Students and youth across the world recognize that the climate crisis threatens our existence. University students in particular are in a unique and complicated position. We’re in a phase of life that is transient but extremely formative; we’re being exposed to new perspectives, ideas, and theories; we’re developing the skills to make some sort of significant contribution to the world; we’re planning for our futures. We should feel empowered. And yet, we don’t.
Students and youth across the world recognize that the climate crisis threatens our existence. University students in particular are in a unique and complicated position. We’re in a phase of life that is transient but extremely formative; we’re being exposed to new perspectives, ideas, and theories; we’re developing the skills to make some sort of significant contribution to the world; we’re planning for our futures. We should feel empowered. And yet, we don’t. When compared to preceding generations, youth today are more anxious, are experiencing astronomically high rates of burn-out, and are perceived as being lazier and less ambitious.
Our anxiety is less related to our social media usage and more related to the extreme precarity of our futures, especially when sea level rise alone will displace hundreds of millions of people — this number rises even further when recognizing the threat of the increased frequency and severity of extreme weather events, crop failures, air pollution, heat stress, and vector-borne diseases. It’s related to the fact that we’re constantly made to feel utterly powerless in the face of the 100 companies responsible for 71% of the world’s emissions, while being told that the future of our planet relies solely upon our actions. We experience high rates of burn-out because on top of juggling classes, jobs, and extracurriculars, we’re bombarded with stories of oil spills and catastrophe, heaping amounts of information and news impossible to comb through, and reminders/guilt-trips to “do our part” for the planet. And if there is truth to the perception of lack of ambition in today’s youth, then it is only because ambition requires planning, and planning requires the certainty of a future.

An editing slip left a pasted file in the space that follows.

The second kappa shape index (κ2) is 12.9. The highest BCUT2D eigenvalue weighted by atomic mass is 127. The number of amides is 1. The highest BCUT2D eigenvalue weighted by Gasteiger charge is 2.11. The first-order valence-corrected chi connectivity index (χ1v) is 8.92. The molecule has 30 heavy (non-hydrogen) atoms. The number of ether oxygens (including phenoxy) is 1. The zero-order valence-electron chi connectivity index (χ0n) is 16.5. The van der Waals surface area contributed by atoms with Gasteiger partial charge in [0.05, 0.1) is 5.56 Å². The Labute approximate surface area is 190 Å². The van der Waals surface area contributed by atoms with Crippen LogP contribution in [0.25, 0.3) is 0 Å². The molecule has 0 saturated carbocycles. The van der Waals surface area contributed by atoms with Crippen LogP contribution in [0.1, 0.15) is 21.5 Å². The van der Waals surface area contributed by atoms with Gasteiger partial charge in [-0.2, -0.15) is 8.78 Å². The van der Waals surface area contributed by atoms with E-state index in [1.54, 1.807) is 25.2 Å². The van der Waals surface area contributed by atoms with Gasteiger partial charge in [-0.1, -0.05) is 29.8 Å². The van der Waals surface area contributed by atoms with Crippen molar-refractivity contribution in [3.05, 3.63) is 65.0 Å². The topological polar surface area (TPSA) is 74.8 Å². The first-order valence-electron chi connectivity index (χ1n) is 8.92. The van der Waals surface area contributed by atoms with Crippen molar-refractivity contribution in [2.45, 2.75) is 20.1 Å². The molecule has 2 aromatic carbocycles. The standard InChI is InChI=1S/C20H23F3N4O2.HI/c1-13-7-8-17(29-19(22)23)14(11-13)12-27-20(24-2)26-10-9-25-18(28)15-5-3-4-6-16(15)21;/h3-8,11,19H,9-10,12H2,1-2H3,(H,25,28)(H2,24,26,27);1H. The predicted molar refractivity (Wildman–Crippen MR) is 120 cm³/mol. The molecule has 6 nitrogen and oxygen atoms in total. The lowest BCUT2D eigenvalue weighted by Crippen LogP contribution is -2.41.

The difference between 1.5 degree of warming and 2 degrees of warming is stark. (Credit: CarbonBrief)
With the knowledge of climate science and acute awareness of political inaction, university students are well-placed to become climate justice advocates, activists, and organizers. We’re starting to recognize that our degrees are utterly useless without a habitable world. We’re learning rapidly, and applying the skills we develop in and outside of the classroom. We are on the cusp of our shifting political culture. We are simultaneously considered adults and youth, and are rising to the occasion of displaying the strengths of both.
So on March 15th, university students across Canada organized strikes in response to Greta Thunberg’s global call. At McGill University, we formed The Planet Takes McGill. Many of us represent different clubs or groups, but most of us are simply individuals who are too concerned to be idle any longer.
Mobilization was a whirlwind. In a process of four weeks, the organizers not only had to organize and promote the walkout, but many had to do so while learning how to do so. In a period where many of Quebec’s student unions have dissolved or become essentially defunct, La planète s’invite à l’Université or LPSU, which roughly means “the planet invites itself to university”, has emerged as a new coalition of students concerned about climate action. LPSU joins francophones and anglophones, and cegeps and universities across the province. While this can make it difficult to have efficient meetings (both geographically and linguistically), the commitment everybody has to this group is driven by a deep desire and urgent need for change.
At McGill, we mobilized students through good ol’ fashioned word-of-mouth (tabling, class announcements, emails), sharing our graphics, stickers, buttons, and posters across campus, and working in solidarity with campus sustainability groups, such as Divest McGill and the Student Society of McGill’s Environment Committee. We hoped to picture the endorsements of as many student associations and faculties as possible to give our group some legitimacy, support, and exposure, but because of the time restraints, we only managed to get the official endorsement of the overarching Students’ Society of McGill University. While this technically included students of every domain, this meant we got less exposure than we had hoped for.
Or so we thought!
The Planet Takes McGill organizers, before joining up with the mass student protest.
We wanted to mobilize students en-masse, and we did. Over 1500 McGill students formed the group of 150,000 marching in Montreal.
People can’t ignore you when you’re 150,000 strong, as evidenced by the Quebec Environment Minister’s request to meet with LPSU. Unfortunately, they can still offer false platitudes and promises to the press while approving new pipelines — specifically, the Gazoduq pipeline. This pipeline would travel 750km east to west from Saguenay to Ontario and spread over 65km north to west to transport liquid natural gas, extracted by fracking.
And so, our work continues. We are growing rapidly — we are building a massive network across Canada of young activists and have a long-term plan to demand governmental, institutional, and systemic change. March 15th was only the beginning; we’ve been organizing digital campaigns, a direct action in April, a nation-wide high-school strike, workshops, and more. We’re already getting ready for the start of the school year. On September 20th, universities across Quebec and hopefully Canada, will organize to officially go on strike. Join us, but don’t cross the picket line!
Alison is a concerned citizen, climate organizer, and lover of bicycles and hummus!